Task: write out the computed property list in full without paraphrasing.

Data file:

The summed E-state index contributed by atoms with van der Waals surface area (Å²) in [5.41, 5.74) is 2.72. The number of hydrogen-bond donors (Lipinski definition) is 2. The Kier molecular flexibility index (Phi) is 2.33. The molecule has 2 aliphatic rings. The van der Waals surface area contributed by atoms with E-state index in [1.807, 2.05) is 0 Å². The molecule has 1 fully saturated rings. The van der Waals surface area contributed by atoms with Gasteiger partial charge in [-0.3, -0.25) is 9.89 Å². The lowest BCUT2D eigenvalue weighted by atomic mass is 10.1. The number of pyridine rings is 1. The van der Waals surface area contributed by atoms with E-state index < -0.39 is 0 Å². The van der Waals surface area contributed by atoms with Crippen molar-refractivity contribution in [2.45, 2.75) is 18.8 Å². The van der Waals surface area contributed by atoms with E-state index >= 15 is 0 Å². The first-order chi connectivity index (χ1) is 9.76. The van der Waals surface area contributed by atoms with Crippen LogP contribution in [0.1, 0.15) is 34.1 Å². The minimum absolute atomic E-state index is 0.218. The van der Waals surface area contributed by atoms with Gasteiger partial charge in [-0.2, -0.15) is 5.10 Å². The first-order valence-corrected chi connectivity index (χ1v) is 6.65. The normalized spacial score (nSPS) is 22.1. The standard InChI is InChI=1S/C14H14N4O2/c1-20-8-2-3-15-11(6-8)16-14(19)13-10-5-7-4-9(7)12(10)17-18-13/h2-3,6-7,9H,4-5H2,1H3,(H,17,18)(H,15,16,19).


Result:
The summed E-state index contributed by atoms with van der Waals surface area (Å²) in [5.41, 5.74) is 2.72. The number of hydrogen-bond donors (Lipinski definition) is 2. The Kier molecular flexibility index (Phi) is 2.33. The molecule has 2 aliphatic rings. The van der Waals surface area contributed by atoms with E-state index in [1.807, 2.05) is 0 Å². The molecule has 1 fully saturated rings. The van der Waals surface area contributed by atoms with Gasteiger partial charge in [-0.3, -0.25) is 9.89 Å². The lowest BCUT2D eigenvalue weighted by atomic mass is 10.1. The number of pyridine rings is 1. The van der Waals surface area contributed by atoms with E-state index < -0.39 is 0 Å². The van der Waals surface area contributed by atoms with Crippen molar-refractivity contribution in [2.45, 2.75) is 18.8 Å². The van der Waals surface area contributed by atoms with E-state index >= 15 is 0 Å². The first-order chi connectivity index (χ1) is 9.76. The van der Waals surface area contributed by atoms with Crippen LogP contribution in [0.1, 0.15) is 34.1 Å². The minimum absolute atomic E-state index is 0.218. The van der Waals surface area contributed by atoms with Gasteiger partial charge in [-0.2, -0.15) is 5.10 Å². The first-order valence-corrected chi connectivity index (χ1v) is 6.65. The normalized spacial score (nSPS) is 22.1. The standard InChI is InChI=1S/C14H14N4O2/c1-20-8-2-3-15-11(6-8)16-14(19)13-10-5-7-4-9(7)12(10)17-18-13/h2-3,6-7,9H,4-5H2,1H3,(H,17,18)(H,15,16,19).